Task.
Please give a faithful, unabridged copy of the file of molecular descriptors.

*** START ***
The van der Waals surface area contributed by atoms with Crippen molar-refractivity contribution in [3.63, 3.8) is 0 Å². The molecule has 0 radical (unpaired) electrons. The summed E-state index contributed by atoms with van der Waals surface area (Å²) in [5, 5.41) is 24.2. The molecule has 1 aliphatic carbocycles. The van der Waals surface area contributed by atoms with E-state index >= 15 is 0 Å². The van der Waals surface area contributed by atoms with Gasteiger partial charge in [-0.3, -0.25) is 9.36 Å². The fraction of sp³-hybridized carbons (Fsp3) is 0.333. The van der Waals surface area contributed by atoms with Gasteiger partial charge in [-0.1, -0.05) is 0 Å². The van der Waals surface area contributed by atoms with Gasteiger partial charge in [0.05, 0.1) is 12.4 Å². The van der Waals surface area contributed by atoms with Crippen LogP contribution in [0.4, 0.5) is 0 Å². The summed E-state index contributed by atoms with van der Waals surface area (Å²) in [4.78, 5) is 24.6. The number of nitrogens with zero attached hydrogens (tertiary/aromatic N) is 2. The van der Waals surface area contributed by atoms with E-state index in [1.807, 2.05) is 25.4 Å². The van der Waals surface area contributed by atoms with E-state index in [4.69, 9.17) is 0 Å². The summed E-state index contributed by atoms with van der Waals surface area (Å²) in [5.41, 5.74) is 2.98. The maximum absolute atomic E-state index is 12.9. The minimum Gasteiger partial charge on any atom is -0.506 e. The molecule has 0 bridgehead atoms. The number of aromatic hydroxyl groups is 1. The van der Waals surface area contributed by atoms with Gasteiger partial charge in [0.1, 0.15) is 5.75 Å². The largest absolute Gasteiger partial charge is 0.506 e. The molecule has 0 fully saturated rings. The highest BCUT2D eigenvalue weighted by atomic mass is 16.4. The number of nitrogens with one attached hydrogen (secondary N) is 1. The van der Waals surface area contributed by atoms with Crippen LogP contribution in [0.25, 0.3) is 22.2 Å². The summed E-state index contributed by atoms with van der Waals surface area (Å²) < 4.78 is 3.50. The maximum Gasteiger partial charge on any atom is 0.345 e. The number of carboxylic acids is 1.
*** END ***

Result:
The van der Waals surface area contributed by atoms with Crippen molar-refractivity contribution in [3.63, 3.8) is 0 Å². The molecule has 0 radical (unpaired) electrons. The summed E-state index contributed by atoms with van der Waals surface area (Å²) in [5, 5.41) is 24.2. The molecule has 1 aliphatic carbocycles. The van der Waals surface area contributed by atoms with E-state index >= 15 is 0 Å². The van der Waals surface area contributed by atoms with Gasteiger partial charge in [-0.3, -0.25) is 9.36 Å². The fraction of sp³-hybridized carbons (Fsp3) is 0.333. The van der Waals surface area contributed by atoms with Gasteiger partial charge in [-0.1, -0.05) is 0 Å². The van der Waals surface area contributed by atoms with Gasteiger partial charge in [0.05, 0.1) is 12.4 Å². The van der Waals surface area contributed by atoms with Crippen LogP contribution in [0.4, 0.5) is 0 Å². The summed E-state index contributed by atoms with van der Waals surface area (Å²) in [4.78, 5) is 24.6. The number of nitrogens with zero attached hydrogens (tertiary/aromatic N) is 2. The van der Waals surface area contributed by atoms with E-state index in [1.807, 2.05) is 25.4 Å². The van der Waals surface area contributed by atoms with E-state index in [4.69, 9.17) is 0 Å². The summed E-state index contributed by atoms with van der Waals surface area (Å²) in [5.41, 5.74) is 2.98. The maximum absolute atomic E-state index is 12.9. The minimum Gasteiger partial charge on any atom is -0.506 e. The molecule has 0 bridgehead atoms. The number of aromatic hydroxyl groups is 1. The van der Waals surface area contributed by atoms with Gasteiger partial charge in [0.1, 0.15) is 5.75 Å². The largest absolute Gasteiger partial charge is 0.506 e. The molecule has 0 fully saturated rings. The highest BCUT2D eigenvalue weighted by atomic mass is 16.4. The number of nitrogens with one attached hydrogen (secondary N) is 1. The van der Waals surface area contributed by atoms with Crippen LogP contribution in [0.25, 0.3) is 22.2 Å². The summed E-state index contributed by atoms with van der Waals surface area (Å²) < 4.78 is 3.50. The maximum Gasteiger partial charge on any atom is 0.345 e. The number of carboxylic acids is 1.